There are an incredible number of national and regional multi-brand sports retailers in America: Dick’s Sporting Goods, Cabela’s, Champs Sports, Bass Pro Shops, REI, Academy Sports, Modell’s, and Big 5 Sporting Goods Corporation, to name a few — and these are just the ones that still exist today.
The history of this country is littered with sportings goods stores because the sporting goods industry has loomed large in the United States for well over a century. While nearly every sports retailer today is part of a larger corporate entity, there was a time when the industry was composed entirely of family-run operations, mom-and-pop shops responding to American hobbies.
Before there were big Hollywood film studios, before there was television, and way before there was the internet, sports were one of the only means of recreation and entertainment. Between the 1870s and the 1920s, sports became “perhaps the most pervasive popular cultural activity in American society,” Steven Pope writes in his 1997 book Patriotic Games: Sporting Traditions in the American Imagination. Baseball was “the country’s official national pastime,” football was “growing into a national, mass spectator sport,” and “tennis, golf, and bicycling swept through the middle class.” This period also saw the invention of basketball and the popularization of boxing.
As a result, cities across America were able to sustain multiple sporting goods shops filled with the latest gear. There’s a laundry list of these local stores: Brine Sporting Goods, which first opened in Cambridge, Massachusetts in 1867; Rawlings Sporting Goods Company (St. Louis, Missouri in 1887); Oshman’s Dry Goods (Richmond, Texas in 1919); Maurice’s Sporting Goods (Chicago, Illinois in 1923); Dunham’s Sports (Waterford, Michigan in 1937); and so on. Teen retailer Abercrombie & Fitch even started out as an elite sporting goods retailer at the end of the 19th century. In 1892, founder David Abercrombie started selling high-end camping gear in New York before expanding into women’s clothing in 1910.
Americans were watching sports, as well as playing them. Professional and college sports served as “two of the nation’s most powerful community-building institutions,” Mark Naison, a history professor at Fordham University writes in the journal History Now, because they “provided many Americans with more than a much-needed escape from the hardships of their daily lives.”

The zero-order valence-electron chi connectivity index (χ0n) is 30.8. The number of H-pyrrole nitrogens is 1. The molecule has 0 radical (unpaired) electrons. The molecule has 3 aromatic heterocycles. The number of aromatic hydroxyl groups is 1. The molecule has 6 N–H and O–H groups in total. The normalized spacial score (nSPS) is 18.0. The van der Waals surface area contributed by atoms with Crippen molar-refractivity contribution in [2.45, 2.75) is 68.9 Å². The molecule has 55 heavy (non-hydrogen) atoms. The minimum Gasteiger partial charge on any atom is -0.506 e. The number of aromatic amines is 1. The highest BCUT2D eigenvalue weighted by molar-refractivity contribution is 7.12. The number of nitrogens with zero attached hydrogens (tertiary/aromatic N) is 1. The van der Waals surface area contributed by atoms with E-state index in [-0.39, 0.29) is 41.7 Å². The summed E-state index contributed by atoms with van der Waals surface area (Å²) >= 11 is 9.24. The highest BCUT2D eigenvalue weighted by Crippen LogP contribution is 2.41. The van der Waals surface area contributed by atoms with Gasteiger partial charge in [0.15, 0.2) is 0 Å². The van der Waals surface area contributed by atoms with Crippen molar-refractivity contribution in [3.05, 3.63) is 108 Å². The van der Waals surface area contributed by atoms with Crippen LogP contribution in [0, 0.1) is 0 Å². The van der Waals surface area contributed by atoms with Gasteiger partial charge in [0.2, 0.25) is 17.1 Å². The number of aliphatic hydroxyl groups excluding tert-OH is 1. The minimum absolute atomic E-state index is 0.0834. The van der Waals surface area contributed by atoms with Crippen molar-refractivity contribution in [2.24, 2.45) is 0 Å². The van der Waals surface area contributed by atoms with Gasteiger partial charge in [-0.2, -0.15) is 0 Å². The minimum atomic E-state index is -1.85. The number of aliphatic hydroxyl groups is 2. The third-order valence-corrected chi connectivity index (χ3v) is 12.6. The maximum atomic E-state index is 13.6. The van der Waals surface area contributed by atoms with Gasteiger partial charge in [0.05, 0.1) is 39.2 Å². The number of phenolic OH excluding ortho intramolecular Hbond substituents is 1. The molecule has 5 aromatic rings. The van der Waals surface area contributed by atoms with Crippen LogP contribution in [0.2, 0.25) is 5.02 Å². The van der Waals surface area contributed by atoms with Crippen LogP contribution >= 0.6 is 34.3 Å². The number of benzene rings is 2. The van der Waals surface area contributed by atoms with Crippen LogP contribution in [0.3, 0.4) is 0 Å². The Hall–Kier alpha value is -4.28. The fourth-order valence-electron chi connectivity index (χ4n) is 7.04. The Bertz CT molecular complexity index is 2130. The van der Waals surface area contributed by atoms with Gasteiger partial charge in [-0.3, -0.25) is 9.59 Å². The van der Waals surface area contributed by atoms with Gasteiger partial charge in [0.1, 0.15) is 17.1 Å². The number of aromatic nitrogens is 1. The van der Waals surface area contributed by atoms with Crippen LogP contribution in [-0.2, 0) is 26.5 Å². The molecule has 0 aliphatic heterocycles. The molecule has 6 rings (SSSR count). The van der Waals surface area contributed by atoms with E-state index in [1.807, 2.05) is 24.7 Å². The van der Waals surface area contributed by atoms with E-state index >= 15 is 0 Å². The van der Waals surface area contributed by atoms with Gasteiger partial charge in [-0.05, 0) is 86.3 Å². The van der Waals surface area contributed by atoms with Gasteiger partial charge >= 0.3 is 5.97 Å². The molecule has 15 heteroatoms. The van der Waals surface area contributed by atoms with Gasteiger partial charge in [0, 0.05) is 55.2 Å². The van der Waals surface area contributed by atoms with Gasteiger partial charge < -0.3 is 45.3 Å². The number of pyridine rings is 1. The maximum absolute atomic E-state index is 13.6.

Outdoor activities such as hunting and skiing were — and still are — a rich part of American tradition as well. Many of the sporting goods stores that sold uniforms and equipment for baseball and football also catered to outdoor interests. The Great Depression played a role, writes David Whitten in Handbook of American Business History,because more than ever before, families were turning to inexpensive hobbies like hiking and fishing. By the late 1960s, Whitten writes, annual sales from sporting good stores in America were as high as $4 billion.
As with all crowded markets, the sporting goods industry eventually hit a saturation point, and competition forced many stores to either close or be bought by bigger companies. The ’70s and ’80s saw many mergers and acquisitions in the space, and they just kept coming. Eastern Mountain Sports, for example, was founded by rock climbers Alan McDonough and Roger Furst in 1967. It was first sold to The Franklin Mint in 1979, which was subsequently bought by Warner Communications, and then sold to private firm American Retail Group. With financial backing from investors J.H. Whitney & Co., EMS chief executive Will Manzer bought control of the company in 2004, and then sold it to Vestis Retail Group in 2012, after Vestis had already acquired Sports Chalet and Bob’s Stores. (Vestis was formed by Versa Capital Management, a firm best known for turning around sinking brands.)